Some authors are blessed with talents in both written and visual arts. For such individuals, coming up with suitable cover art for their work can be easier than writing the book itself. However, for most authors, illustrating is at best a secondary endeavor, and so there is a need to find someone else who can capture the essence of your story in a single, eye-catching image. Here I shall briefly discuss how self-publishing authors can find the ideal cover artist for their work.
Sometimes finding your cover artist (or photographer, in some instances) can be a breeze. This is especially true if you have friends who can lend their talents to help you out, or else perhaps you happen to know of someone you would like to hire beforehand. In either case, great! However, at other times, finding the right artist with just the right style can be like searching for the proverbial needle in a haystack. And even if you find someone, the asking price for a commission might be on the pricey side.
As I mentioned in my previous post, it is good to have an idea what size of cover you will need (if you are doing print books, at least), as well as what genre and audience your book is for. Children’s covers are going to differ from Middle Grade covers, which in turn will be slightly different from Young Adult covers, even within the same genre. A good idea is to peruse the covers of some of your favorite books in your chosen genre. This should give you a feel for what kind of artistic style you are seeking, and thus narrow your search to artists with a similar style.
Another thing to consider when starting out is price. How much are you willing to pay for your cover art? Obviously, the higher the number, the more options you’ll have open. But if you’re on a budget, this is a very serious consideration, as the average for professionally commissioned cover art can range from as low as $300 to as high as $1000. Some cost even more, depending on how well known the artist is. You may find a perfect cover in your genre and want to commission that very same artist, but keep in mind that his or her asking price–especially if the book is a big seller–may be up there.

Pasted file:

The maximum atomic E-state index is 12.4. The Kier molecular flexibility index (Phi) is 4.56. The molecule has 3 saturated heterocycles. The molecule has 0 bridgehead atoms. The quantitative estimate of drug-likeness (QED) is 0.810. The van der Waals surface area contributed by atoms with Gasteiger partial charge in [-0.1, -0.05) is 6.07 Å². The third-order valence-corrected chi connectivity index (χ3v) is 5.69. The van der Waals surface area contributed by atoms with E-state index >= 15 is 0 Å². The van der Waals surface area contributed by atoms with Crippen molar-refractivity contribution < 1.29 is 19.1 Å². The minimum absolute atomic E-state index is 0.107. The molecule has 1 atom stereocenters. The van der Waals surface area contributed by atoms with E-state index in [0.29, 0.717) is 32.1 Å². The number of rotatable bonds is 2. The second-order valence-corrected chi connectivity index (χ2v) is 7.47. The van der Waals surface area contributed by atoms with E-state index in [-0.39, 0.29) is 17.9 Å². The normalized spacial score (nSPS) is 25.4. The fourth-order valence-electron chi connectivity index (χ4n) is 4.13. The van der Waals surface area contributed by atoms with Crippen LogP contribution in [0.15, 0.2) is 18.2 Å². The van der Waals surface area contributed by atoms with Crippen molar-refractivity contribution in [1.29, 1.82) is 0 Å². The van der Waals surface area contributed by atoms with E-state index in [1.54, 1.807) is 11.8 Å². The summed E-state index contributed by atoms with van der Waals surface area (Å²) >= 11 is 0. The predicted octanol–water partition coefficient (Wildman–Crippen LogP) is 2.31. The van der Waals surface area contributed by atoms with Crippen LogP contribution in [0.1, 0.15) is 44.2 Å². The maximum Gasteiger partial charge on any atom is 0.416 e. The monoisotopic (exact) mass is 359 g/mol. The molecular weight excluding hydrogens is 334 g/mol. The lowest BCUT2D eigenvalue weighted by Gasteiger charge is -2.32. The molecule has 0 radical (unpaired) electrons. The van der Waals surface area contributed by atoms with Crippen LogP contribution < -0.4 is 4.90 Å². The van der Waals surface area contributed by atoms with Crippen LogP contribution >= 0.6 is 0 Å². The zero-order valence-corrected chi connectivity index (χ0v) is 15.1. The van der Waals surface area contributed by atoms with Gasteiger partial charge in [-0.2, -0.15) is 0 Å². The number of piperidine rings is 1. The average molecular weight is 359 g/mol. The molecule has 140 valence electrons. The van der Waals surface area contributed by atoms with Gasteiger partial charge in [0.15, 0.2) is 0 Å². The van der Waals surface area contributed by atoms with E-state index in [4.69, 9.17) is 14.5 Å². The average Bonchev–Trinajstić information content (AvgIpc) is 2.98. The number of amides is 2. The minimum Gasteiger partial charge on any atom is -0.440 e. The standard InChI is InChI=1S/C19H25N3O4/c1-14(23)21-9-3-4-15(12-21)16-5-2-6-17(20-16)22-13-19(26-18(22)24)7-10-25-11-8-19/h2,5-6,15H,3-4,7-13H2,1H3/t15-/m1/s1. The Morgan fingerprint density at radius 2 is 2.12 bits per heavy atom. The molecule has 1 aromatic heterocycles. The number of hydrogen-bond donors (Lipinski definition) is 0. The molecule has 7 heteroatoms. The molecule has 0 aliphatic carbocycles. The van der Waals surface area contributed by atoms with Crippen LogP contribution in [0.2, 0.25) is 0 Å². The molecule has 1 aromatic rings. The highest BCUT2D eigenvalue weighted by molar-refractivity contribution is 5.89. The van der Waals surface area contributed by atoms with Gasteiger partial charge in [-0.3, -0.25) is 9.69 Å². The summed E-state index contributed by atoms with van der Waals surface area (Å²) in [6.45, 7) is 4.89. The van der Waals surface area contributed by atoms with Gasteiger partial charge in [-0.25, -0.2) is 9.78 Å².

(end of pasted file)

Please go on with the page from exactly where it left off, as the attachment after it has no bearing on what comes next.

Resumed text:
So, with these factors in mind, you can begin your search in earnest. But where to begin? There are many websites out there devoted to art or photography in specific genres, some of which have fora or other methods through which to contact the artists directly. Some have individual websites where you can peruse their work in more detail before deciding. If you are in a hurry to find someone, it may pay off to ask other authors where they found their cover artists, and perhaps they can direct you right to the person you need. Another option is to visit art fairs or galleries in which artists are on site. In most cases, an artist will be glad to talk to you on the spot about lining up commissions, though always double check the rules (if such there are) for the specific show or exhibition you’re attending just to make sure.
It always pays to keep a list of several artists, once you have found some prospects, in case your first choice is unable to accept your commission for some reason. Two or three possibilities should do the trick. Once you have found someone, then the real fun can begin.
Working with a cover artist can be an interesting experience. Some are very friendly, polite, and professional; some are downright snooty. But whatever the case, remember that the cover is going to be the first thing people see in relation to your book–perhaps the main factor in their decision to buy it or not (despite the old adage)–so you should definitely have some input on what goes on it. If you have an image in your mind, do your best to guide things in that direction. If not, it may pay to let the artist come up with what they think will be the most eye-catching illustration. (They are the experts here, after all, and can come up with some pretty good ideas.) Either way, at the end of the process, you should definitely come away with something you like and can use, or else the price–however much or little–was too high.
An alternative to commissioning art, as I have mentioned in a previous post, is to search for “free” or “public domain” artwork. There are some sites dedicated specifically to this, but often just a broad image search can help you come up with something. You may still have to pay a small fee to the website or owner, depending on where you got the image from, but it should still be far less than commissioning art from scratch.
That’s about all I have to say on the topic of covers for now. If you have any further questions or additional information you would like to share, feel free to contact me via my Contact page, or leave a comment below. Until next time!